TRI COUNTY REPORT FOR JULY 10TH, 2020

A Wampum man was sentenced in Lawrence County Common Pleas Court yesterday after pleading guilty to one count of child pornography. 33 year old Stephen Dayton was sentenced to 2 ½ to six years in prison and comply with lifetime registration under the Sex Offender Registration and Notification Act. The New Castle News reports Dayton who is a registered sex offender had been facing a total of 56 charges, 55 of which were dropped as a result of the plea agreement. Dayton will also have serve one year probation.

Pennsylvania Governor Tom Wolf is extending protections for homeowners from foreclosures and tenants from evictions through August 31st. The order is intended for those who have not received assistance from a Housing Finance Agency program or are not already receiving relief from a federal foreclosure moratorium program.

Pennsylvania health officials are confirming more cases of COVID-19 throughout the state. Officials say that yesterday saw an increase of 719 new cases, with the state total getting closer to 93-thousand. About 36 more deaths related to the virus were added to the death toll, which is now 68-hundred-48. Lawrence County saw five new cases and now has 146 cases with nine deaths.

Allegheny County Health officials are announcing another day with a three-digit COVID-19 case increase.  On Thursday, the county’s number of confirmed or probable coronavirus cases rose by 153 to 43-hundred-67 since the start of the pandemic.  Three more deaths were announced Thursday as well, with the death toll now standing at 193.

Pennsylvania Governor Tom Wolf is rolling out a new grant program to help smaller food retailers struggling amid the pandemic. Wolf says the program is meant to ensure that everyone has access to fresh food. About ten-million dollars in grants is available for retailers that serve customers that live in low-to moderate income areas and 50-percent of their sales must be from staple and perishable foods. The Department of Agriculture is accepting applications until August 14th.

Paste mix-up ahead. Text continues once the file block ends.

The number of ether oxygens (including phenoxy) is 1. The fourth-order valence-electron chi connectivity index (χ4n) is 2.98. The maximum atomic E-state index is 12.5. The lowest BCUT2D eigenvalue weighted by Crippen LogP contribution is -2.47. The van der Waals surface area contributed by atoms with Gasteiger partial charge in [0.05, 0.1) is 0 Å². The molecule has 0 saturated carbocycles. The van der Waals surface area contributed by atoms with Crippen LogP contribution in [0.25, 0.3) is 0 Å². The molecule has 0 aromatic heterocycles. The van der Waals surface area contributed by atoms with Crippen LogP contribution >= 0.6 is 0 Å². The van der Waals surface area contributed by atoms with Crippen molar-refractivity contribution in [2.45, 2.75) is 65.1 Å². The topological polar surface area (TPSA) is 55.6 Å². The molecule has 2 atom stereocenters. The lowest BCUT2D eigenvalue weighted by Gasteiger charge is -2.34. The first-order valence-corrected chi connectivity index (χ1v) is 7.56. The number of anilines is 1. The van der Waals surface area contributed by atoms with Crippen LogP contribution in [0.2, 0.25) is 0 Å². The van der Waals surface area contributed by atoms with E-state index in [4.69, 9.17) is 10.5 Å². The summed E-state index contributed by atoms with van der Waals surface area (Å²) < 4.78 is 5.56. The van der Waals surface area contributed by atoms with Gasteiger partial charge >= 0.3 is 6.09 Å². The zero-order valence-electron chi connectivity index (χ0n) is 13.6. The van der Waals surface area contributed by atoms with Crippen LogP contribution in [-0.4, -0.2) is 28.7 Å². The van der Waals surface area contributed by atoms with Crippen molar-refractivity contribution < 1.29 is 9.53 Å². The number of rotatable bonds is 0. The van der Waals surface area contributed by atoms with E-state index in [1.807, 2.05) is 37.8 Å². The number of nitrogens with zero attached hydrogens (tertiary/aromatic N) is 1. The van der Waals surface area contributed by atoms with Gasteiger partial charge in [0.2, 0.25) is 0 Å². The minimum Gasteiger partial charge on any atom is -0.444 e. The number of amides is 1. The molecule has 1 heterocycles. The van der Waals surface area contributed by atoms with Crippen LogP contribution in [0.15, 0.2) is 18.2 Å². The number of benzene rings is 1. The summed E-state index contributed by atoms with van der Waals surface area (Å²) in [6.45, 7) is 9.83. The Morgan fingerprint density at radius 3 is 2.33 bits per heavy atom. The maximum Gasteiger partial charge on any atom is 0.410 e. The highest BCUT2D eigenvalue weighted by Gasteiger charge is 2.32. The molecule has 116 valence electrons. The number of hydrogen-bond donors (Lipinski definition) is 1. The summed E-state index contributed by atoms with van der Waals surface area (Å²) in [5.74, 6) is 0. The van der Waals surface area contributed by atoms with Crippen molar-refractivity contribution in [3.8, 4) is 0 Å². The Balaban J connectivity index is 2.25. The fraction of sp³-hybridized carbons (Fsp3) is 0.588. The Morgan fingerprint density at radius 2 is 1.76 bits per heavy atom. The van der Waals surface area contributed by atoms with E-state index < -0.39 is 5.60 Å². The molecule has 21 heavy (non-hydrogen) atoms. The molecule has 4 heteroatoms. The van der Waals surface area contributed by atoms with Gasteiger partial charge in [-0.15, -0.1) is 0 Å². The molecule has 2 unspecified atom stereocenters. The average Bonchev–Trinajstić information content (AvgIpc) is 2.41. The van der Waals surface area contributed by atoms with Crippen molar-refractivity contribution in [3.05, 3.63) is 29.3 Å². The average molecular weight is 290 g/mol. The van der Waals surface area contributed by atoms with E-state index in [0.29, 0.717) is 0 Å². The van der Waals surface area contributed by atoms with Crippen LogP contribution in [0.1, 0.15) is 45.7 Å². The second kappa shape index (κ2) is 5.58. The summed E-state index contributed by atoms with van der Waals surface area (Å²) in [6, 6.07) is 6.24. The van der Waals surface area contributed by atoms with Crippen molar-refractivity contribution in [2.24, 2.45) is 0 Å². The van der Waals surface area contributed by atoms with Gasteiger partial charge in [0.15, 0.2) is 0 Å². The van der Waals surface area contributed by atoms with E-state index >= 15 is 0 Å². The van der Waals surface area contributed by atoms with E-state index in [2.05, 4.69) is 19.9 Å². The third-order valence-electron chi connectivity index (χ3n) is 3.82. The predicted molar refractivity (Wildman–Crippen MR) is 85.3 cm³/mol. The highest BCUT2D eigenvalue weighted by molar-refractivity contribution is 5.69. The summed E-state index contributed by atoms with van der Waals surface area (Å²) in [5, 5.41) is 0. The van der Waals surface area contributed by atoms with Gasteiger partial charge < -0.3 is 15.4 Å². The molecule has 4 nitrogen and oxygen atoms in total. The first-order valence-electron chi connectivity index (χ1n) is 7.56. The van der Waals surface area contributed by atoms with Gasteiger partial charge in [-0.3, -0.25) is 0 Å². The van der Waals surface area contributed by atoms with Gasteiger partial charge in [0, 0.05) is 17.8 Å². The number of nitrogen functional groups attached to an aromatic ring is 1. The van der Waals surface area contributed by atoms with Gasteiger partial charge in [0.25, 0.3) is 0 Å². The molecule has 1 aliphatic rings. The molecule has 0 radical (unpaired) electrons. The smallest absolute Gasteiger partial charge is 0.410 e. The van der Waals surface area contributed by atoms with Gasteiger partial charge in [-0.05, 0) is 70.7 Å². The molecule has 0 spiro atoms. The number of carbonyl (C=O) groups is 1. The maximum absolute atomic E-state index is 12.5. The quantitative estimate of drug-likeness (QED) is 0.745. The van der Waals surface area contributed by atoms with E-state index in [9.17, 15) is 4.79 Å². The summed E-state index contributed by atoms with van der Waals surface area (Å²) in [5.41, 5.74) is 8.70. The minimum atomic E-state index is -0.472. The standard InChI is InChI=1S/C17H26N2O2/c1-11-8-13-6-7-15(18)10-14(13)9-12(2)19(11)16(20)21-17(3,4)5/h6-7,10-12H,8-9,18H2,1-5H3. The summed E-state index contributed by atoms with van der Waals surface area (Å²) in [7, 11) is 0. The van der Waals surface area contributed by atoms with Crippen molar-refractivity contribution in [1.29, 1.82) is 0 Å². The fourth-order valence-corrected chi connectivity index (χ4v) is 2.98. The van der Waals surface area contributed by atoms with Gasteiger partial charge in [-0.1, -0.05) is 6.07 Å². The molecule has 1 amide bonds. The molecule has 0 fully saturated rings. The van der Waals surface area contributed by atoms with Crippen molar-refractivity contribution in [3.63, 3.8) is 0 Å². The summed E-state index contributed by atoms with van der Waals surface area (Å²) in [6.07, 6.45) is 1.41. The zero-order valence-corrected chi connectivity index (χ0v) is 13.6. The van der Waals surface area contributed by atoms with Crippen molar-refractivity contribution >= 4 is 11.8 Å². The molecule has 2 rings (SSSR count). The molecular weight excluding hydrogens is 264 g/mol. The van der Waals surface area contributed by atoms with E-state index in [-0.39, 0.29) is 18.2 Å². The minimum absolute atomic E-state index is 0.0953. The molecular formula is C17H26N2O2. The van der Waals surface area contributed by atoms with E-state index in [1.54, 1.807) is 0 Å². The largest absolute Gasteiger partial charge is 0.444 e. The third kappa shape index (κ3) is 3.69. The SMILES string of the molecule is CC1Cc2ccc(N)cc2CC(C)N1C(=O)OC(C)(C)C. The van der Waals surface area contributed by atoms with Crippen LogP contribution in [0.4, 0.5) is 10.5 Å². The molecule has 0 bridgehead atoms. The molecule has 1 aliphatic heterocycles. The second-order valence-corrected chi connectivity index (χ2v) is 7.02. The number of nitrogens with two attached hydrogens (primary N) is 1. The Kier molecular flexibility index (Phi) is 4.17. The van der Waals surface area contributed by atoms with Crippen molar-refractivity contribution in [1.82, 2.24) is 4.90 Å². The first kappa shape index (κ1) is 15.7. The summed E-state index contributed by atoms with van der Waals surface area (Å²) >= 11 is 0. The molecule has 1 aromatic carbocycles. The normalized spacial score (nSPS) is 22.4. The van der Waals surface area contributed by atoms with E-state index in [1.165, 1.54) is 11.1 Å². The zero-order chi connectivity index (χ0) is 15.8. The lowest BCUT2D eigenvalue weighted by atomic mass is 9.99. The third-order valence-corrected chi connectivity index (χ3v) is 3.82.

Pennsylvania Interscholastic Athletic Association officials are dispelling rumors that they were planning to cancel the fall sports season during next Wednesday’s meeting. Executive director Bob Lombardi says the rumors are unfounded and in fact, they’re looking into what needs to be done to ensure that fall sports can continue. He added that they’re cautiously optimistic as the start of the 2020 high school football season is more than a month away.

Penn State’s fall sports season is going to focus on its Big Ten Conference rivals.  In an announcement from the Big Ten last night, its member schools will move to conference-only schedules for football and any other sports that will happen in the fall.  The conference added that any athletes who chose not to participate in intercollegiate athletics this year will have their scholarship honored by the institution and will stay in good standing.

After a four-day delay, Kennywood is opening for the season today.  The West Mifflin amusement park was supposed to have a friends-and-family day Monday, but instead postponed it due to restrictions on gatherings over 25 people.  Season passholders and those who scheduled their visit for today can keep their plans, while Saturday and Sunday are reserved for passholders only.